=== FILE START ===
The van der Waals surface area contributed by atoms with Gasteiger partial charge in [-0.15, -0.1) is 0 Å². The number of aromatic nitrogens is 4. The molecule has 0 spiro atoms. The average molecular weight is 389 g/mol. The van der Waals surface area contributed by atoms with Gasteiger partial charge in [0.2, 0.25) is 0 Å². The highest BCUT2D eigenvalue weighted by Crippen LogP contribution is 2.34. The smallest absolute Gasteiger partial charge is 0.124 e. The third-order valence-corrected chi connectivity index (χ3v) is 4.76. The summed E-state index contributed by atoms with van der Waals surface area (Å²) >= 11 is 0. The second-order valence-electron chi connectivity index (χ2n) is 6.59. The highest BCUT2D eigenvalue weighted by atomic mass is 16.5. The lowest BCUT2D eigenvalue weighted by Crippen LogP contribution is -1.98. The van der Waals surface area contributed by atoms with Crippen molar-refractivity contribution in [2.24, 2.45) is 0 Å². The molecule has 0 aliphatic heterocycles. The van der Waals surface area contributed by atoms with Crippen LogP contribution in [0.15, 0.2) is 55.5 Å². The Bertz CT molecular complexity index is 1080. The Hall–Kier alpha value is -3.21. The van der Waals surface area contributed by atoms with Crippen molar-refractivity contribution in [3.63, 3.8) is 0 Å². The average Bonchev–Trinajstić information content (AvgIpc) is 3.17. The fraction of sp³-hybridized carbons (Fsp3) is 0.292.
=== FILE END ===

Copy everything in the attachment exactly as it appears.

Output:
The van der Waals surface area contributed by atoms with Gasteiger partial charge in [-0.15, -0.1) is 0 Å². The number of aromatic nitrogens is 4. The molecule has 0 spiro atoms. The average molecular weight is 389 g/mol. The van der Waals surface area contributed by atoms with Gasteiger partial charge in [0.2, 0.25) is 0 Å². The highest BCUT2D eigenvalue weighted by Crippen LogP contribution is 2.34. The smallest absolute Gasteiger partial charge is 0.124 e. The third-order valence-corrected chi connectivity index (χ3v) is 4.76. The summed E-state index contributed by atoms with van der Waals surface area (Å²) >= 11 is 0. The second-order valence-electron chi connectivity index (χ2n) is 6.59. The highest BCUT2D eigenvalue weighted by atomic mass is 16.5. The lowest BCUT2D eigenvalue weighted by Crippen LogP contribution is -1.98. The van der Waals surface area contributed by atoms with Crippen molar-refractivity contribution in [2.24, 2.45) is 0 Å². The molecule has 0 aliphatic heterocycles. The van der Waals surface area contributed by atoms with Crippen LogP contribution in [0.15, 0.2) is 55.5 Å². The Bertz CT molecular complexity index is 1080. The Hall–Kier alpha value is -3.21. The van der Waals surface area contributed by atoms with Crippen molar-refractivity contribution in [3.63, 3.8) is 0 Å². The average Bonchev–Trinajstić information content (AvgIpc) is 3.17. The fraction of sp³-hybridized carbons (Fsp3) is 0.292.